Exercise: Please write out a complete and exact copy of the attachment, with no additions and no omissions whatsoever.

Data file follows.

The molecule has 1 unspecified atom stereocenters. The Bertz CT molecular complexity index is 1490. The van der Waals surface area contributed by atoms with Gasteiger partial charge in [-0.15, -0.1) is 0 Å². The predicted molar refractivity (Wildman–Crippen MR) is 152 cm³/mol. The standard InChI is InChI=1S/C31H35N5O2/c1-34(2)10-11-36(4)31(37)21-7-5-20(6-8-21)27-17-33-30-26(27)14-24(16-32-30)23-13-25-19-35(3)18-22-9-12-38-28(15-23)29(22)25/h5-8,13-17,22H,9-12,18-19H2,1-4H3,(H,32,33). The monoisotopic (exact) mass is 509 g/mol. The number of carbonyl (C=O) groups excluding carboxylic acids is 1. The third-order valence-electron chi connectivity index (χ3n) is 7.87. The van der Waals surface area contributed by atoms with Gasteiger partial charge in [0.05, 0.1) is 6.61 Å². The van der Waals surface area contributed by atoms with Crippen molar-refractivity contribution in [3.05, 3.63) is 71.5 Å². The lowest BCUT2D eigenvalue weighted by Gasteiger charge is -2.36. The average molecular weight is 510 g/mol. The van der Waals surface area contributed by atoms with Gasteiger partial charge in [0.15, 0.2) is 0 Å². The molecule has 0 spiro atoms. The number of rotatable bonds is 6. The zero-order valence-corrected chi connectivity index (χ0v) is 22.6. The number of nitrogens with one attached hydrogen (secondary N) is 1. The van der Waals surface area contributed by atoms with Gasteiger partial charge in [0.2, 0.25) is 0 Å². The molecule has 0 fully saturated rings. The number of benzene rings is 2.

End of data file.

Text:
The molecule has 1 unspecified atom stereocenters. The Bertz CT molecular complexity index is 1490. The van der Waals surface area contributed by atoms with Gasteiger partial charge in [-0.15, -0.1) is 0 Å². The predicted molar refractivity (Wildman–Crippen MR) is 152 cm³/mol. The standard InChI is InChI=1S/C31H35N5O2/c1-34(2)10-11-36(4)31(37)21-7-5-20(6-8-21)27-17-33-30-26(27)14-24(16-32-30)23-13-25-19-35(3)18-22-9-12-38-28(15-23)29(22)25/h5-8,13-17,22H,9-12,18-19H2,1-4H3,(H,32,33). The monoisotopic (exact) mass is 509 g/mol. The number of carbonyl (C=O) groups excluding carboxylic acids is 1. The third-order valence-electron chi connectivity index (χ3n) is 7.87. The van der Waals surface area contributed by atoms with Gasteiger partial charge in [0.05, 0.1) is 6.61 Å². The van der Waals surface area contributed by atoms with Crippen molar-refractivity contribution in [3.05, 3.63) is 71.5 Å². The lowest BCUT2D eigenvalue weighted by Gasteiger charge is -2.36. The average molecular weight is 510 g/mol. The van der Waals surface area contributed by atoms with Gasteiger partial charge in [0.15, 0.2) is 0 Å². The molecule has 0 spiro atoms. The number of rotatable bonds is 6. The zero-order valence-corrected chi connectivity index (χ0v) is 22.6. The number of nitrogens with one attached hydrogen (secondary N) is 1. The van der Waals surface area contributed by atoms with Gasteiger partial charge in [0.2, 0.25) is 0 Å². The molecule has 0 fully saturated rings. The number of benzene rings is 2.